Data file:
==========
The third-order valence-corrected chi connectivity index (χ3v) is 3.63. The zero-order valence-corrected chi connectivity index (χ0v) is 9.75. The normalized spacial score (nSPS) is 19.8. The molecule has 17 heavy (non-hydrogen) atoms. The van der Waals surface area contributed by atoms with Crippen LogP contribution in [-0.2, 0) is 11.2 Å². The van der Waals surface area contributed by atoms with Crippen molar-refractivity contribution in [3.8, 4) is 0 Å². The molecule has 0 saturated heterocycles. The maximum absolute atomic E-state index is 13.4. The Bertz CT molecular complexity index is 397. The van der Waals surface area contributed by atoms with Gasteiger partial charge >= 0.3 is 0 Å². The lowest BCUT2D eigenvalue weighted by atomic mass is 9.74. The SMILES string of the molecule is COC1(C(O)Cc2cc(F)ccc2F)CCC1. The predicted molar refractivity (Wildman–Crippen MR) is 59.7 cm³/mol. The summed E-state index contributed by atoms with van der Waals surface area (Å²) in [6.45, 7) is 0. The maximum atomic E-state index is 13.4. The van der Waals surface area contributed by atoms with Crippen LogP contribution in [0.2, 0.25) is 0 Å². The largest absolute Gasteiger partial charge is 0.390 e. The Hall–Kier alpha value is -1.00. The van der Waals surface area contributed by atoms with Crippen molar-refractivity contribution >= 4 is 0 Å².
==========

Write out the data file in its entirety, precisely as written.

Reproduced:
The third-order valence-corrected chi connectivity index (χ3v) is 3.63. The zero-order valence-corrected chi connectivity index (χ0v) is 9.75. The normalized spacial score (nSPS) is 19.8. The molecule has 17 heavy (non-hydrogen) atoms. The van der Waals surface area contributed by atoms with Crippen LogP contribution in [-0.2, 0) is 11.2 Å². The van der Waals surface area contributed by atoms with Crippen molar-refractivity contribution in [3.8, 4) is 0 Å². The molecule has 0 saturated heterocycles. The maximum absolute atomic E-state index is 13.4. The Bertz CT molecular complexity index is 397. The van der Waals surface area contributed by atoms with Gasteiger partial charge >= 0.3 is 0 Å². The lowest BCUT2D eigenvalue weighted by atomic mass is 9.74. The SMILES string of the molecule is COC1(C(O)Cc2cc(F)ccc2F)CCC1. The predicted molar refractivity (Wildman–Crippen MR) is 59.7 cm³/mol. The summed E-state index contributed by atoms with van der Waals surface area (Å²) in [6.45, 7) is 0. The maximum atomic E-state index is 13.4. The van der Waals surface area contributed by atoms with Crippen LogP contribution in [0.2, 0.25) is 0 Å². The largest absolute Gasteiger partial charge is 0.390 e. The Hall–Kier alpha value is -1.00. The van der Waals surface area contributed by atoms with Crippen molar-refractivity contribution >= 4 is 0 Å².